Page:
There's a few long haul travelers here on Fodor's who you've heard from, but really the demographic here skews more mainstream travel.
suze is online now  
May 14th, 2012, 01:46 PM
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Posts: 10,509

Depends on the area. I was a lot more comfortable where I stayed in London than in Rome. Some places you stay are safe after dark, some are less so. It's simply a judgement call based on the area and your own comfort level.

You want a zipper, though a locked zipper is usually not necessary. With the flap that buckles at the bottom, it's crazy easy for someone to reach into the little gap between the main bag and the flap cover. A zipper (with the zipper towards your front where you can keep an eye/hand on it) means that a thief needs to split the zipper or cut into the bag. You're a lot more likely to notice that sort of thing.

Walk with purpose is generally a good choice, but again be aware of your surroundings. If you're lost (except in some icky areas, which you probably want to just get yourself out of as quick as possible) it's generally fine to stop to look at a map. I do this often and have never had problems with someone targeting me because of that. The problem with the map is that it distracts you. If you're lost, put your back to a wall so that a) you're out of the way and b) even though you're distracted, you're still somewhat protected. Use your map or phone to get back on track, but still pay attention to your surroundings. You don't need to be paranoid and afraid of everyone, but do pay attention. DO NOT SEARCH OUT LONELY ALLEYS!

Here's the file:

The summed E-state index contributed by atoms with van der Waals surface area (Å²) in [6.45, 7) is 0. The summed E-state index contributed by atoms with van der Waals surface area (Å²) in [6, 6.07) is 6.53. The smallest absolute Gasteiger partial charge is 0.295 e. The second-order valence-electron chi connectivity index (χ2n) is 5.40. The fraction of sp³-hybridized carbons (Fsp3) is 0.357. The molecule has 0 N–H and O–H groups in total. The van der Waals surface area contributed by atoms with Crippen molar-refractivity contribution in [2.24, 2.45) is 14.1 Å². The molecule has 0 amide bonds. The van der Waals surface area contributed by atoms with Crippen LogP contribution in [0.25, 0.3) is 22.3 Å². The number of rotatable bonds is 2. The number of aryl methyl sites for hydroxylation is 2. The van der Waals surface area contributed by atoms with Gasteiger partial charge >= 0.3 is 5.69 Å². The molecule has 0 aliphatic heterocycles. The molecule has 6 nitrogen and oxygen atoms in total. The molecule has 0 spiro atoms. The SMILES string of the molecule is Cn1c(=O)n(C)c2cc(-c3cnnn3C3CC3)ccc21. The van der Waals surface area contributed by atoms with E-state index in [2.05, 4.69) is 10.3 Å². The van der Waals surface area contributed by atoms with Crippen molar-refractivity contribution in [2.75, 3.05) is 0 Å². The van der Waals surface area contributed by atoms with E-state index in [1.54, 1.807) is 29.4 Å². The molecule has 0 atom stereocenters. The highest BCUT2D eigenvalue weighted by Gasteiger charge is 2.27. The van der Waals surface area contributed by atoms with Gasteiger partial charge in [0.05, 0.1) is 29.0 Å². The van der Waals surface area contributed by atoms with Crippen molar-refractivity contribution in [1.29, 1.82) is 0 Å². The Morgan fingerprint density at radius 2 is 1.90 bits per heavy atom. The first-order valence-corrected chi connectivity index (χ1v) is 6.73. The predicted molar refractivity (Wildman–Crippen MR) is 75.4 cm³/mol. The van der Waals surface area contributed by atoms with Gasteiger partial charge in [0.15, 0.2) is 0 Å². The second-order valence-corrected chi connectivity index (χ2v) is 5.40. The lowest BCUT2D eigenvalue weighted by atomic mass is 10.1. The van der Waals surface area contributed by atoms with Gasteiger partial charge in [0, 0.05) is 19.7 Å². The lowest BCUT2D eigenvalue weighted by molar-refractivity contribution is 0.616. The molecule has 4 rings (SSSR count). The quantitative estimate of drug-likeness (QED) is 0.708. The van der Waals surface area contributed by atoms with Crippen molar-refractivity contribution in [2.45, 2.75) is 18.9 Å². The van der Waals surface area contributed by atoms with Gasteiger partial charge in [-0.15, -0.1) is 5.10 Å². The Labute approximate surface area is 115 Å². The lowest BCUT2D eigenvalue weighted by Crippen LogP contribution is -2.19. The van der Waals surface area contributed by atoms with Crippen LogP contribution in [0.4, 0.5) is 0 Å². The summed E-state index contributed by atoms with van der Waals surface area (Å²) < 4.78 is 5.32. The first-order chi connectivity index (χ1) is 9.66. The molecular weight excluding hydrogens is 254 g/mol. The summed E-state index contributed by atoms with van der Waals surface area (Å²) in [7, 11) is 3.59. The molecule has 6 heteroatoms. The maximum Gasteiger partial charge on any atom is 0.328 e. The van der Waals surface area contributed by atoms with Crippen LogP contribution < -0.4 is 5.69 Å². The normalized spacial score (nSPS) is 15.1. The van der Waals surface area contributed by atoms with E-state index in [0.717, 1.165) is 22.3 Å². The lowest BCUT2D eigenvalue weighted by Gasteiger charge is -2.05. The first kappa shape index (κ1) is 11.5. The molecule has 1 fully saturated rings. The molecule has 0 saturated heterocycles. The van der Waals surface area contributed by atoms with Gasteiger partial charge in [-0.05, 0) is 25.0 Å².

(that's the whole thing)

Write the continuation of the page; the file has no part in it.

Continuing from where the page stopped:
As with everything else, pay attention to your surroundings! I've seen many people put plastic zip ties through the zipper pulls to keep them closed. This works with simple twist ties as long as you fold the ends in a bit. The goal isn't so much to prevent someone from getting in, but from doing it without you noticing.

<<< I am trying to keep things between 20 and 30 pounds. I did take the backpack on a hike and while heavy I figure I will only be having to wear it in between the towns...>>>